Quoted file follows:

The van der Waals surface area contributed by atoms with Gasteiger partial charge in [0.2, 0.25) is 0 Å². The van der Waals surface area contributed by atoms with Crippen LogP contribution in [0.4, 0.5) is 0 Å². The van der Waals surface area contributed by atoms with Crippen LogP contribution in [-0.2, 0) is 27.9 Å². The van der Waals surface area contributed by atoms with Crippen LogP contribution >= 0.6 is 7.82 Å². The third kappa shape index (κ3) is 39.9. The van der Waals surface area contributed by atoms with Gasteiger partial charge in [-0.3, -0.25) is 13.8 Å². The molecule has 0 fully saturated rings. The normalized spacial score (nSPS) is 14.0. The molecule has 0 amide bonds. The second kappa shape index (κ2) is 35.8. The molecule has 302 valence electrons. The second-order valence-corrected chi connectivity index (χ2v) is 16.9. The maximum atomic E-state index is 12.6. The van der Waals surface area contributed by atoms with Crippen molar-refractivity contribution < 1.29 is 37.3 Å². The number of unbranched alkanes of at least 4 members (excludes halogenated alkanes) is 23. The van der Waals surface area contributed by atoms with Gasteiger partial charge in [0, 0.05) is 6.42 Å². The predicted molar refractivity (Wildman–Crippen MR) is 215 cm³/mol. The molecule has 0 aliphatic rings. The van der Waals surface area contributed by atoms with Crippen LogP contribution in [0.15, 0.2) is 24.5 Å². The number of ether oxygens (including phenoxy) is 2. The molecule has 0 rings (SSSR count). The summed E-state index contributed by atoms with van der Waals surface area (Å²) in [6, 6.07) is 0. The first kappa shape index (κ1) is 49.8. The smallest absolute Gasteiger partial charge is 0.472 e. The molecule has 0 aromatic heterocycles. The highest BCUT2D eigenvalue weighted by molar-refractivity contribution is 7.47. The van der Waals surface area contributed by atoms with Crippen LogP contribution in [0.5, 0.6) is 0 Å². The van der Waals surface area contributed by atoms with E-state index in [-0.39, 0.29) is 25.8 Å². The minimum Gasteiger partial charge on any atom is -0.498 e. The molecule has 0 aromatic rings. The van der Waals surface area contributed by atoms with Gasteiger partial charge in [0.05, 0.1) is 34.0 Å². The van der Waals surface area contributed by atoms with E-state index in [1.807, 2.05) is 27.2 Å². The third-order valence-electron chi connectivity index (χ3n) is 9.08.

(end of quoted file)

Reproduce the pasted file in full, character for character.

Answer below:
The van der Waals surface area contributed by atoms with Gasteiger partial charge in [0.2, 0.25) is 0 Å². The van der Waals surface area contributed by atoms with Crippen LogP contribution in [0.4, 0.5) is 0 Å². The van der Waals surface area contributed by atoms with Crippen LogP contribution in [-0.2, 0) is 27.9 Å². The van der Waals surface area contributed by atoms with Crippen LogP contribution >= 0.6 is 7.82 Å². The third kappa shape index (κ3) is 39.9. The van der Waals surface area contributed by atoms with Gasteiger partial charge in [-0.3, -0.25) is 13.8 Å². The molecule has 0 fully saturated rings. The normalized spacial score (nSPS) is 14.0. The molecule has 0 amide bonds. The second kappa shape index (κ2) is 35.8. The molecule has 302 valence electrons. The second-order valence-corrected chi connectivity index (χ2v) is 16.9. The maximum atomic E-state index is 12.6. The van der Waals surface area contributed by atoms with Crippen molar-refractivity contribution < 1.29 is 37.3 Å². The number of unbranched alkanes of at least 4 members (excludes halogenated alkanes) is 23. The van der Waals surface area contributed by atoms with Gasteiger partial charge in [0, 0.05) is 6.42 Å². The predicted molar refractivity (Wildman–Crippen MR) is 215 cm³/mol. The molecule has 0 aliphatic rings. The van der Waals surface area contributed by atoms with Crippen LogP contribution in [0.15, 0.2) is 24.5 Å². The number of ether oxygens (including phenoxy) is 2. The molecule has 0 rings (SSSR count). The summed E-state index contributed by atoms with van der Waals surface area (Å²) in [6, 6.07) is 0. The first kappa shape index (κ1) is 49.8. The smallest absolute Gasteiger partial charge is 0.472 e. The molecule has 0 aromatic heterocycles. The highest BCUT2D eigenvalue weighted by molar-refractivity contribution is 7.47. The van der Waals surface area contributed by atoms with Crippen LogP contribution in [0.5, 0.6) is 0 Å². The van der Waals surface area contributed by atoms with E-state index in [-0.39, 0.29) is 25.8 Å². The minimum Gasteiger partial charge on any atom is -0.498 e. The molecule has 0 aromatic rings. The van der Waals surface area contributed by atoms with Gasteiger partial charge in [0.05, 0.1) is 34.0 Å². The van der Waals surface area contributed by atoms with E-state index in [1.807, 2.05) is 27.2 Å². The third-order valence-electron chi connectivity index (χ3n) is 9.08.